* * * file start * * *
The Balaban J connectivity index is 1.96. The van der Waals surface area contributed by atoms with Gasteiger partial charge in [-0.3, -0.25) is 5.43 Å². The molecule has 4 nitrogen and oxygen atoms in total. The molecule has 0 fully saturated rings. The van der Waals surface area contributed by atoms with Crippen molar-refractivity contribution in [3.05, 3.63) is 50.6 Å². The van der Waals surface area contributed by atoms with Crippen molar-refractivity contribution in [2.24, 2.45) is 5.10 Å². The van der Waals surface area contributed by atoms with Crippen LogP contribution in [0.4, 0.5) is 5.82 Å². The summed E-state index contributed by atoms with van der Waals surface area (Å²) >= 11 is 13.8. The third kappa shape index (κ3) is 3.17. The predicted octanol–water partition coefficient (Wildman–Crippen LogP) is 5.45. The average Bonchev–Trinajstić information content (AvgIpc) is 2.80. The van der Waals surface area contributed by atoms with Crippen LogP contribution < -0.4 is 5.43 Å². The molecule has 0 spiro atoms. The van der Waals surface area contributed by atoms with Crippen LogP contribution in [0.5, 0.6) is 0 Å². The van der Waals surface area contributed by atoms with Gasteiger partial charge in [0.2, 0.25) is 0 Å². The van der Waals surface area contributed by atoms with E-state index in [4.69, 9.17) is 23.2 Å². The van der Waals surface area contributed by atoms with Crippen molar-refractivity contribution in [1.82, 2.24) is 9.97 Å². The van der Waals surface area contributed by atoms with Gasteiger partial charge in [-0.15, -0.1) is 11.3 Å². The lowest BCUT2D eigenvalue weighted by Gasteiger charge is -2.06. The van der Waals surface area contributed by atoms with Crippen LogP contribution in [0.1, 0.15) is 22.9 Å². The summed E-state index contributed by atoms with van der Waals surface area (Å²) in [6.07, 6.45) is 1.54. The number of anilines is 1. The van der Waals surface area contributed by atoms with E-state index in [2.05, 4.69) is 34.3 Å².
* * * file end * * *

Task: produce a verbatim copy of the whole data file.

The Balaban J connectivity index is 1.96. The van der Waals surface area contributed by atoms with Gasteiger partial charge in [-0.3, -0.25) is 5.43 Å². The molecule has 4 nitrogen and oxygen atoms in total. The molecule has 0 fully saturated rings. The van der Waals surface area contributed by atoms with Crippen molar-refractivity contribution in [3.05, 3.63) is 50.6 Å². The van der Waals surface area contributed by atoms with Crippen molar-refractivity contribution in [2.24, 2.45) is 5.10 Å². The van der Waals surface area contributed by atoms with Crippen LogP contribution in [0.4, 0.5) is 5.82 Å². The summed E-state index contributed by atoms with van der Waals surface area (Å²) >= 11 is 13.8. The third kappa shape index (κ3) is 3.17. The predicted octanol–water partition coefficient (Wildman–Crippen LogP) is 5.45. The average Bonchev–Trinajstić information content (AvgIpc) is 2.80. The van der Waals surface area contributed by atoms with Crippen LogP contribution < -0.4 is 5.43 Å². The molecule has 0 spiro atoms. The van der Waals surface area contributed by atoms with Crippen LogP contribution in [0.5, 0.6) is 0 Å². The van der Waals surface area contributed by atoms with Gasteiger partial charge in [0.2, 0.25) is 0 Å². The van der Waals surface area contributed by atoms with E-state index in [4.69, 9.17) is 23.2 Å². The van der Waals surface area contributed by atoms with Crippen molar-refractivity contribution in [1.82, 2.24) is 9.97 Å². The van der Waals surface area contributed by atoms with Gasteiger partial charge in [-0.15, -0.1) is 11.3 Å². The lowest BCUT2D eigenvalue weighted by Gasteiger charge is -2.06. The van der Waals surface area contributed by atoms with Crippen LogP contribution in [0.1, 0.15) is 22.9 Å². The summed E-state index contributed by atoms with van der Waals surface area (Å²) in [6.07, 6.45) is 1.54. The number of anilines is 1. The van der Waals surface area contributed by atoms with E-state index in [2.05, 4.69) is 34.3 Å².